I thought that I was asleep, and waiting for Jonathan to come back. I was very anxious about him, and I was powerless to act, my feet, and my hands, and my brain were weighted, so that nothing could proceed at the usual pace. And so I slept uneasily and thought. Then it began to dawn upon me that the air was heavy, and dank, and cold. I put back the clothes from my face, and found, to my surprise, that all was dim around. The gaslight which I had left lit for Jonathan, but turned down, came only like a tiny red spark through the fog, which had evidently grown thicker and poured into the room. Then it occurred to me that I had shut the window before I had come to bed. I would have got out to make certain on the point, but some leaden lethargy seemed to chain my limbs and even my will. I lay still and endured, that was all. I closed my eyes, but could still see through my eyelids. (It is wonderful what tricks our dreams play us, and how conveniently we can imagine.) The mist grew thicker and thicker and I could see now how it came in, for I could see it like smoke, or with the white energy of boiling water, pouring in, not through the window, but through the joinings of the door. It got thicker and thicker, till it seemed as if it became concentrated into a sort of pillar of cloud in the room, through the top of which I could see the light of the gas shining like a red eye. Things began to whirl through my brain just as the cloudy column was now whirling in the room, and through it all came the scriptural words "a pillar of cloud by day and of fire by night." Was it indeed such spiritual guidance that was coming to me in my sleep? But the pillar was composed of both the day and the night guiding, for the fire was in the red eye, which at the thought got a new fascination for me, till, as I looked, the fire divided, and seemed to shine on me through the fog like two red eyes, such as Lucy told me of in her momentary mental wandering when, on the cliff, the dying sunlight struck the windows of St. Mary's Church. Suddenly the horror burst upon me that it was thus that Jonathan had seen those awful women growing into reality through the whirling mist in the moonlight, and in my dream I must have fainted, for all became black darkness. The last conscious effort which imagination made was to show me a livid white face bending over me out of the mist.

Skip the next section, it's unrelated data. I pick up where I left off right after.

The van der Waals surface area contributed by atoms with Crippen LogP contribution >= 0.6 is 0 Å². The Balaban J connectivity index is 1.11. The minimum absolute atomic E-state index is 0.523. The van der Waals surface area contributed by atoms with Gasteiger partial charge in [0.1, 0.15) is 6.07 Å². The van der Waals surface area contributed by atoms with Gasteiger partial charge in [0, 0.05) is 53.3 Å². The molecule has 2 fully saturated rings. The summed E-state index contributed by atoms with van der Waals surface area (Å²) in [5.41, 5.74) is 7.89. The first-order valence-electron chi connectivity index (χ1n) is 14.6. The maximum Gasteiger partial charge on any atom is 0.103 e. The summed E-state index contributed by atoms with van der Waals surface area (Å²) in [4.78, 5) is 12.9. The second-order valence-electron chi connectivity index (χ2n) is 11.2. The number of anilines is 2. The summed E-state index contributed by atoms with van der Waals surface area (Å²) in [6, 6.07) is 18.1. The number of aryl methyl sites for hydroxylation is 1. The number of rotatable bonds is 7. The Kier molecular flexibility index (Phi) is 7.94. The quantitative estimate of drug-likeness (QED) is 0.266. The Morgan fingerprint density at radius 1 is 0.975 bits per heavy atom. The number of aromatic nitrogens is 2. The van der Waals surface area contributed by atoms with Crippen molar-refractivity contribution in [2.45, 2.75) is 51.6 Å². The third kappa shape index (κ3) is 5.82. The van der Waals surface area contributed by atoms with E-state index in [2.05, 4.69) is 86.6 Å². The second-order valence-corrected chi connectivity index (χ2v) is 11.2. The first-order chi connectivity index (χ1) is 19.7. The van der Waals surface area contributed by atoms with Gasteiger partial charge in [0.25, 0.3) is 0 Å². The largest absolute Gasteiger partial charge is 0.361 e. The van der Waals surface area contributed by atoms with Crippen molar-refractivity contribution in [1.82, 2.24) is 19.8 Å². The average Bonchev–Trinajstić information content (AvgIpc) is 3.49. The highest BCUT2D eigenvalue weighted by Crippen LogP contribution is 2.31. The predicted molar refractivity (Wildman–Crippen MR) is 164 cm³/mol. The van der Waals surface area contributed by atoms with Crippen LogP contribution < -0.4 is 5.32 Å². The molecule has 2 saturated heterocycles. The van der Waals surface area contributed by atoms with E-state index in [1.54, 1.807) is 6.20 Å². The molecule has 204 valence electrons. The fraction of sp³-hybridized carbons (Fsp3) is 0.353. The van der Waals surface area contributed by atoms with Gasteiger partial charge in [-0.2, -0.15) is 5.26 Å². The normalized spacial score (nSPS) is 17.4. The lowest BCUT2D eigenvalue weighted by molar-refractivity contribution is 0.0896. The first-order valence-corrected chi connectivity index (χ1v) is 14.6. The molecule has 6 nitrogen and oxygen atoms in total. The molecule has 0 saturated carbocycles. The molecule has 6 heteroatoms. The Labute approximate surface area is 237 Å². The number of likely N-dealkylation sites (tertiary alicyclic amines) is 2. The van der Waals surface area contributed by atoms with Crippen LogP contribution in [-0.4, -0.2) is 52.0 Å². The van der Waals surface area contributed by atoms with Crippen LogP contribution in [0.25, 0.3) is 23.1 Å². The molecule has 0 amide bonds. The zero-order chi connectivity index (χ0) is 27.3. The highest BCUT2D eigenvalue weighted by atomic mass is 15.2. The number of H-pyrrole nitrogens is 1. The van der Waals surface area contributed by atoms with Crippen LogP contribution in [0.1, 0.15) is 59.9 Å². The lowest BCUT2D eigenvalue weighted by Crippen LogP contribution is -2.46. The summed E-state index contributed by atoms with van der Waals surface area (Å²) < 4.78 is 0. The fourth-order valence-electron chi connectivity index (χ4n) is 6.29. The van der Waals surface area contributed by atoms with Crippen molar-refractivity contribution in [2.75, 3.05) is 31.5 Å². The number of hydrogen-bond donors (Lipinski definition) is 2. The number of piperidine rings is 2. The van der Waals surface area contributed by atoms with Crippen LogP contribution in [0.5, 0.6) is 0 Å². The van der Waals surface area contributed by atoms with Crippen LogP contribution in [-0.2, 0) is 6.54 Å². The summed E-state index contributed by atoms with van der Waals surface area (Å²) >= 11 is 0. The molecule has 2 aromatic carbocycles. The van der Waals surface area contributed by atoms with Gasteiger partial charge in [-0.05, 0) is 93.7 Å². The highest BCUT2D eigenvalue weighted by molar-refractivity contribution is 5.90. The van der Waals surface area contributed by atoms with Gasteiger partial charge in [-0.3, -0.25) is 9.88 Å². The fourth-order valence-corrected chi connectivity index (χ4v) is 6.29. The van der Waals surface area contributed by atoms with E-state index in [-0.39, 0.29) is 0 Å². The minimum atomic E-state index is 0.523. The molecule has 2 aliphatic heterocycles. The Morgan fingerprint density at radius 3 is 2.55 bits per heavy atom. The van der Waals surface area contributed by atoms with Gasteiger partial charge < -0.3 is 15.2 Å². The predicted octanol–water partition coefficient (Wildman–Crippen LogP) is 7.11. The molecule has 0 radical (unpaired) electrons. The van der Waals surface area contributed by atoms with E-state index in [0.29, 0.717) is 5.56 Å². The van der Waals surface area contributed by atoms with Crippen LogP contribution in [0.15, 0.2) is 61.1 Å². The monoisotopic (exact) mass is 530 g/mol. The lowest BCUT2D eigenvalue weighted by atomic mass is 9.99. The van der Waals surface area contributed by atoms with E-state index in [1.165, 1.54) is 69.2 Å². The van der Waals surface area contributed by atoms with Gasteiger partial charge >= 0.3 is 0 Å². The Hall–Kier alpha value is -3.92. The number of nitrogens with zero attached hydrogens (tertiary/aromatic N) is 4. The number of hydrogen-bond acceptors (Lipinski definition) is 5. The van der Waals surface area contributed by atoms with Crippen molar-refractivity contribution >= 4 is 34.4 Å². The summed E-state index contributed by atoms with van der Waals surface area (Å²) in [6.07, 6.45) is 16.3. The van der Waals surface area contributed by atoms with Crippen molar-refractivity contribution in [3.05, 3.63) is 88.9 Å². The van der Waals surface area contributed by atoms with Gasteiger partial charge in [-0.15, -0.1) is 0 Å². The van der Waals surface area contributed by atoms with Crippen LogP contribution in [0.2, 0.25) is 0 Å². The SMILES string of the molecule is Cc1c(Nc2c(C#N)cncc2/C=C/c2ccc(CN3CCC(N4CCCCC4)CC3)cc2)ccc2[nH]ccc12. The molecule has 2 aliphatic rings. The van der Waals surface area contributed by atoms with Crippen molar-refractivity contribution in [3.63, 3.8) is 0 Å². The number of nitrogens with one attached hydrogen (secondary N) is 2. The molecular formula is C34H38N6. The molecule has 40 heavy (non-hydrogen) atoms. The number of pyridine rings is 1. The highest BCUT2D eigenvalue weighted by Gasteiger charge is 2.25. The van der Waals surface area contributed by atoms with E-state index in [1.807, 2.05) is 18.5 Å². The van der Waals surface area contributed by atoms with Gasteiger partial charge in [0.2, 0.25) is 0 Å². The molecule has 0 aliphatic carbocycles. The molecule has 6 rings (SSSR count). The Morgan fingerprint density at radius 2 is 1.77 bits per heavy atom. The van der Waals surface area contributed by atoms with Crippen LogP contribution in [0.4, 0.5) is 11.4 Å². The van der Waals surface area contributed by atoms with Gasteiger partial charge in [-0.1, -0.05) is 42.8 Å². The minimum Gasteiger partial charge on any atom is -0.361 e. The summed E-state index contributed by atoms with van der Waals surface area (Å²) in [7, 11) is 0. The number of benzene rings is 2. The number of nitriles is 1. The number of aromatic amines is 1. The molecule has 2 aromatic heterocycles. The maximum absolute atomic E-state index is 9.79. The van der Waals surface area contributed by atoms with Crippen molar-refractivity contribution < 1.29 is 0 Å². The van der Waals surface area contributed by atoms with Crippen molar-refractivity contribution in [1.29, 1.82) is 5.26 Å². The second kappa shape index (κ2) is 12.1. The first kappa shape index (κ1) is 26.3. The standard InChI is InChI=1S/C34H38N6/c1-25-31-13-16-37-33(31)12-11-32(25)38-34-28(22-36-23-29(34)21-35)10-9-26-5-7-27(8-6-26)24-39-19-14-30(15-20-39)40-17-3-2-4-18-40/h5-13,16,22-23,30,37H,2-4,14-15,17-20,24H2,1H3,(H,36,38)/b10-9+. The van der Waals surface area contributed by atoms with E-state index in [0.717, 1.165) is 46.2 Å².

I must be careful of such dreams, for they would unseat one's reason if there were too much of them. I would get Dr. Van Helsing or Dr. Seward to prescribe something for me which would make me sleep, only that I fear to alarm them. Such a dream at the present time would become woven into their fears for me. Tonight I shall strive hard to sleep naturally. If I do not, I shall tomorrow night get them to give me a dose of chloral, that cannot hurt me for once, and it will give me a good night's sleep. Last night tired me more than if I had not slept at all.

2 October 10 P.M. — Last night I slept, but did not dream. I must have slept soundly, for I was not waked by Jonathan coming to bed, but the sleep has not refreshed me, for today I feel terribly weak and spiritless. I spent all yesterday trying to read, or lying down dozing. In the afternoon, Mr. Renfield asked if he might see me. Poor man, he was very gentle, and when I came away he kissed my hand and bade God bless me. Some way it affected me much. I am crying when I think of him. This is a new weakness, of which I must be careful. Jonathan would be miserable if he knew I had been crying. He and the others were out till dinner time, and they all came in tired. I did what I could to brighten them up, and I suppose that the effort did me good, for I forgot how tired I was. After dinner they sent me to bed, and all went off to smoke together, as they said, but I knew that they wanted to tell each other of what had occurred to each during the day. I could see from Jonathan's manner that he had something important to communicate. I was not so sleepy as I should have been, so before they went I asked Dr. Seward to give me a little opiate of some kind, as I had not slept well the night before. He very kindly made me up a sleeping draught, which he gave to me, telling me that it would do me no harm, as it was very mild . . . I have taken it, and am waiting for sleep, which still keeps aloof. I hope I have not done wrong, for as sleep begins to flirt with me, a new fear comes: that I may have been foolish in thus depriving myself of the power of waking. I might want it. Here comes sleep. Goodnight.